Baby Care Basics:
5 Must-Know Tips for That First Week Home

1. Baby wipes
Most docs recommend avoiding premoistened diaper wipes for the first month of baby's life since some of their chemicals can irritate a newborn's tender skin. Instead, use cotton balls dipped in warm water. When baby’s ready for regular wipes, choose ones that are alcohol-free and unscented to prevent irritation.

2. Bath time
Until baby’s umbilical cord is off and healed, baby can only take sponge baths. Start by soaking your baby a little. Make sure to always keep one hand on baby, and remember that infants are especially slippery when wet. Start with his face–one area at a time since covering the whole face with a washcloth can be scary -- and work your way down. Make sure to thoroughly wash inside all the folds (under the arms, in the neck, the genital area, etc.) and save baby’s dirtiest parts -- aka the diaper area -- for last. Then, move back up and wash baby’s hair. And note: There’s no need to bathe more than every few days.

3. Newborn skin
At birth, baby's skin will probably appear to be dry. How come? It’s in the process of peeling off an entire waterproof layer of sorts. But in general, a baby's skin doesn’t need much specialized care -- just lots of TLC. A mild cleanser is safe, though many people recommend just plain water. Your baby's face takes a lot of abuse (just think of all that spitting!), so do your best to keep it clean. But if baby's skin seems excessively dry, irritated or itchy, or if you notice a rash or breakout, consult your pediatrician ASAP.

4. The umbilical cord get sucked into registering for cute toys or outfits Umbilical cord care has changed dramatically over the last 20 years; now, many hospitals recommend doing nothing but keeping the cord dry (read: sponge baths only). But some pediatricians still recommend using alcohol on the cord with each diaper change to speed up the healing process. That way you’ll be able to give your baby real baths, as opposed to sponge baths, sooner. So find out what your doctor recommends.

5. Fingernails and toenails
The safest way to keep a newborn’s nails short is to just file them and not cut them at all. Since the skin of the fingers is usually attached to the back of the nail, cutting the nails often results in nipping the fingertip too (ouch!). Even though the bleeding is minor and can be stopped quickly with a little pressure, it's very upsetting to the parent -- and always seems like a lot more blood than it really is! Once baby is a little older (18 months), you can cut their nails while they’re asleep.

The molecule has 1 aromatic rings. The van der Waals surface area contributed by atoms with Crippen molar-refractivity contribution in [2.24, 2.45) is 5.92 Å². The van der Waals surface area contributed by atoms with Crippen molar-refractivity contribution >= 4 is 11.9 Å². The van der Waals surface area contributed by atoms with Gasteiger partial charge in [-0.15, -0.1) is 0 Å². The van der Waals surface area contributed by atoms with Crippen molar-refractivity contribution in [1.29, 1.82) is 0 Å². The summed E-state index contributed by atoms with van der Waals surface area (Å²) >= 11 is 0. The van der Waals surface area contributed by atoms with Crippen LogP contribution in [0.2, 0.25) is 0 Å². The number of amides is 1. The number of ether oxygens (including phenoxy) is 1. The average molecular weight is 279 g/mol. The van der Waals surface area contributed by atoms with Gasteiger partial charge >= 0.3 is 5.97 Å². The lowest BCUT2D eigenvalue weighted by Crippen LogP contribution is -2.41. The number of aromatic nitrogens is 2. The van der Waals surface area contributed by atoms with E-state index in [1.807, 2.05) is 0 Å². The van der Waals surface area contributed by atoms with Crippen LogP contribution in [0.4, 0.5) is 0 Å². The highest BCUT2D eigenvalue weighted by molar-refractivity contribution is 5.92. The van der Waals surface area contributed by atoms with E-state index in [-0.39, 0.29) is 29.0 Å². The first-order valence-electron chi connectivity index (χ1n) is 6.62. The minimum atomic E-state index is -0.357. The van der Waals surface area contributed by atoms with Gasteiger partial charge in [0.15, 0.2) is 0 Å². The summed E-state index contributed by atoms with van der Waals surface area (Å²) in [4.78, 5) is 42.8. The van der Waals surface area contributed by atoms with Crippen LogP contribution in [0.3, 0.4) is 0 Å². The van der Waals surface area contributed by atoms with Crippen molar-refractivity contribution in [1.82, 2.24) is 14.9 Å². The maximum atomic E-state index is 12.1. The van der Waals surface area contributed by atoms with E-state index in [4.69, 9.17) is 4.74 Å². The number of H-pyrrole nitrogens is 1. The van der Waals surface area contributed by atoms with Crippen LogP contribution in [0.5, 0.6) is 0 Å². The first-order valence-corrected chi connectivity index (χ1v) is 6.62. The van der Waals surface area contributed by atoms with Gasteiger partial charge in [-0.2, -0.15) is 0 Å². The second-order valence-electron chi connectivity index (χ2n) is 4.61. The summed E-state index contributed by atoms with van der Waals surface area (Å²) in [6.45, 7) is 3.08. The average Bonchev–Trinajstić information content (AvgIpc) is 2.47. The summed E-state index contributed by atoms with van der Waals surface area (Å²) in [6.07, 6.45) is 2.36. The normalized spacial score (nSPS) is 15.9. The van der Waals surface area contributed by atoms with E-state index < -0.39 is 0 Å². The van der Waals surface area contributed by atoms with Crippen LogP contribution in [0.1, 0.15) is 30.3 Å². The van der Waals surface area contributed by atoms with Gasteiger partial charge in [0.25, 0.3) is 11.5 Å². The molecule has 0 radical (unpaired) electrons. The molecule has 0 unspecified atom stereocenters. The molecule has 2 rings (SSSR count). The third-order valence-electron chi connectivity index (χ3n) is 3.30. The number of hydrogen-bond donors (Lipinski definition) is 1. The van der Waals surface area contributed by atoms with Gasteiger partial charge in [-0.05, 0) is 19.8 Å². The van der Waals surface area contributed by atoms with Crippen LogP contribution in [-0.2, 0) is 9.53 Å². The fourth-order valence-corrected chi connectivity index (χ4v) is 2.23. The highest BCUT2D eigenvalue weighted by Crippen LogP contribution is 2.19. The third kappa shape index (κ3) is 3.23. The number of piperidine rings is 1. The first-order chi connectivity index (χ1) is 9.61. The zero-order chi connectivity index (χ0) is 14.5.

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Is it safe for baby to be in high-altitude areas?

I’m worried about baby’s health in high altitudes. Should I be concerned, and what can I do to make sure baby’s okay.

Re:

I’m worried about baby’s health in high altitudes. Should I be concerned, and what can I do to make sure baby’s okay.

The Bump Expert

Your baby might have some discomfort at high altitudes (the same as you would), but as long as she’s three months or older (her lungs won’t be mature enough prior to that), it’s not dangerous to take her on that family trip to the mountains. If you live in a high-altitude city, your baby will adapt to the pressure and lower oxygen level more quickly. Note: A high altitude is considered to be anything over 1,500 meters, or 4,921 feet.

Symptoms of altitude sickness:

According to the Mayo Clinic, there are three types of altitude-related illness:

Acute Mountain Sickness (AMS): Even though it has the word acute in the name, AMS is actually the mildest, most common type of altitude sickness. People may get this due to reduced air pressure and lower oxygen levels. Symptoms of AMS include difficulty sleeping, dizziness, fatigue, headache, loss of appetite, nausea or vomiting, rapid heart rate, and shortness of breath.

High-Altitude Pulmonary Edema (HAPE): HAPE is a serious condition in which people experience shortness of breath (even while resting), persistent coughing and exercise intolerance. Some may even cough up pink, frothy spit (which indicates that there’s fluid in the lungs).

High-Altitude Cerebral Edema (HACE): HACE, another serious condition, causes difficulty when walking, severe lethargy and a loss of focus.

How to treat altitude sickness

If baby is having trouble acclimating to the high altitudes, she might have a hard time catching her breath, difficulty sleeping, reduced appetite or upset stomach, and she might be irritable (sounds like a vacation from hell, doesn’t it?). She could start feeling the effects anytime within the first 36 hours after you hit a high altitude. Trust us, if baby’s not adapting to the altitude change well, she’ll let you know with those signs. You can help baby cope with high altitudes by keeping her hydrated (nurse her or give her formula more often), bringing layers of clothing to help baby acclimate to the temperature change, or taking her to a lower altitude. The faster you and baby travel to a high altitude, the more likely either of you could get altitude sickness. Plan your trip so that you have enough time to travel slowly and help baby (and you!) get used to the change.

In some severe cases, baby might need to use an oxygen tank to transition better. If you find that baby is struggling or working harder to breathe, has flared nostrils or has decreased activity, you should contact baby’s doctor right away.

Plus, more from The Bump:

Car Seat Safety

How to Prepare for Baby's First Trip

Your Guide to Keeping Baby Safe

Anita Chandra-Puri, MD, pediatrician with Northwestern Memorial Physicians Group and instructor of clinical pediatrics at Northwestern University Feinberg School of Medicine